After the storm comes the rebuilding. And in the wake of Superstorm Sandy, some are arguing that just replacing what was lost won't be good enough.

Developer Bernie Stone of Stone Chase Properties says people rebuilding after Sandy need to use stronger materials - unless they want to face the same problems after the next big storm.

"One of the most important things to do is hurricane glass," he said.

The alternative, plywood, probably isn't practical for most people whose shore home is not their primary dwelling.

"Are you going to run down there in the face of the hurricane to put up your plywood walls to protect your glass?"

Stone says that using six-inch studs when framing up a house, instead of the standard four-inch studs, also helps when Mother Nature unleashes her fury.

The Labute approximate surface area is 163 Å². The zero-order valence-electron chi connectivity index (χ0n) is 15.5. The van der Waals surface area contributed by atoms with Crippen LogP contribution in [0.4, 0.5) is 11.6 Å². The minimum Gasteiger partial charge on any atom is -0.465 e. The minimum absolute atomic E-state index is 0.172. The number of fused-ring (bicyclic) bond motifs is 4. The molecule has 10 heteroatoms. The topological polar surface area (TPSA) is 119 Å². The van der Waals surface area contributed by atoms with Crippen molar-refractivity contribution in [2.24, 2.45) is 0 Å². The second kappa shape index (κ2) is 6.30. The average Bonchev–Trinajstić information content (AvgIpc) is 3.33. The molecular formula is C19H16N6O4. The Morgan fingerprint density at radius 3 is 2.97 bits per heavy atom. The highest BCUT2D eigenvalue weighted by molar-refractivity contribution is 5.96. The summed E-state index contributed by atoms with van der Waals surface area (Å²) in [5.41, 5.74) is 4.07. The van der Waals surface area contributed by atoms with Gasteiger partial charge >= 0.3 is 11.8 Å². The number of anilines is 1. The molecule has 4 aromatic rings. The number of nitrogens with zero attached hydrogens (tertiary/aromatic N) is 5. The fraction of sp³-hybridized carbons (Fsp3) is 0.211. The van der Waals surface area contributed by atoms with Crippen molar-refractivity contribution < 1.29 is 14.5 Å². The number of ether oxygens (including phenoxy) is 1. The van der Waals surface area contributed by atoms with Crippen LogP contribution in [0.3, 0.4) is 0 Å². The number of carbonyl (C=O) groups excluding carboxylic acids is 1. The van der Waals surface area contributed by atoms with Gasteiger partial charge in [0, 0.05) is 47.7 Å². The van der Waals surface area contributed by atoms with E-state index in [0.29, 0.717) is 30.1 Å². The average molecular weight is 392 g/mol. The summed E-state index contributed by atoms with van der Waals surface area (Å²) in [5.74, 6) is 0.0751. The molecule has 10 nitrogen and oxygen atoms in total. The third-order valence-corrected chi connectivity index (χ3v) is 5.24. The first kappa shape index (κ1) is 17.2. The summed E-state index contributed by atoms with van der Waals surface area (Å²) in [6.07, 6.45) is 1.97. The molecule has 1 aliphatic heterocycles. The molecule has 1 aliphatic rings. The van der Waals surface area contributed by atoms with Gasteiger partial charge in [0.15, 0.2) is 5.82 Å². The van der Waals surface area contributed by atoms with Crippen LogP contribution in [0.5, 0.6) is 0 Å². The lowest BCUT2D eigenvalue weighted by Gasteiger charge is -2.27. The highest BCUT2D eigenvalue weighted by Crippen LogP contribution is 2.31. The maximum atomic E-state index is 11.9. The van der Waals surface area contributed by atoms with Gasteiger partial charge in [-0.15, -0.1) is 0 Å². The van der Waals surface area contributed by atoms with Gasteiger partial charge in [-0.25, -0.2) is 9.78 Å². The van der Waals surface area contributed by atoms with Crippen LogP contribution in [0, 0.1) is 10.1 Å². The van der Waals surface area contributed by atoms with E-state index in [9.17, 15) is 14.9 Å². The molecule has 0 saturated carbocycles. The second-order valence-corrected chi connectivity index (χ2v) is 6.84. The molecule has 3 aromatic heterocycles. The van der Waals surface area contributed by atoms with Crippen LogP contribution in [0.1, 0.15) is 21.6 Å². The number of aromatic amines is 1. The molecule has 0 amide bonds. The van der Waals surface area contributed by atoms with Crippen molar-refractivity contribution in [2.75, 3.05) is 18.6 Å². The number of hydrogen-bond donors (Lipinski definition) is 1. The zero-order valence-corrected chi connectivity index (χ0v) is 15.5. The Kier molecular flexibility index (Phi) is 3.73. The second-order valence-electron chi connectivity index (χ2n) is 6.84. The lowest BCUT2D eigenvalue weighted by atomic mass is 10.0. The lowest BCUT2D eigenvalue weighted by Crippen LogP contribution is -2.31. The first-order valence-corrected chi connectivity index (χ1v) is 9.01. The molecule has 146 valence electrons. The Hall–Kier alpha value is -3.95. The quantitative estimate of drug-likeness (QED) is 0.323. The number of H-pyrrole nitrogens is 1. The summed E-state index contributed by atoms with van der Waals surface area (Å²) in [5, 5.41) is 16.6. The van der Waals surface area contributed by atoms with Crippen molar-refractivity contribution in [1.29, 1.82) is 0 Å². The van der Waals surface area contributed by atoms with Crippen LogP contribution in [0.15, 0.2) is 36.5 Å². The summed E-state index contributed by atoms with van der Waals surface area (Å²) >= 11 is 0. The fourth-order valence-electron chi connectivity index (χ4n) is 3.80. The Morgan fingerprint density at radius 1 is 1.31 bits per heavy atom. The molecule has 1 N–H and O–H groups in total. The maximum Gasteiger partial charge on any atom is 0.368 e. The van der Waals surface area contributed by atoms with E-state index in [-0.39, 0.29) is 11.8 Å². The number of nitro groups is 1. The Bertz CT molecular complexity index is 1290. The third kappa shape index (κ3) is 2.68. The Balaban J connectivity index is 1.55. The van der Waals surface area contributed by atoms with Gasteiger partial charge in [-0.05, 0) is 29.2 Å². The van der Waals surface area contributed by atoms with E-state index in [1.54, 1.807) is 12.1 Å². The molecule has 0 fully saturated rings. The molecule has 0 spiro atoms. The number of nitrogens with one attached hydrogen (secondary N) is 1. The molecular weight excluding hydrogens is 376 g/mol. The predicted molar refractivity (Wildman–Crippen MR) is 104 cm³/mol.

Finally, he said, Sandy gave a good measure of just how much damage winds can do, and how high flooding can go in a given location. People should use that knowledge when designing a replacement house.

 

"you want to go and be sure your product is on pilings and the whole thing is tied together from top to bottom, all the way over the roof because it's that tremendous sucking power the hurricane causes kinda lifts as the wind hits the building it also lifts and that's when things start to blow apart."

 

Insurance companies are asking for these types of upgrades before they'll cover new construction in shore areas.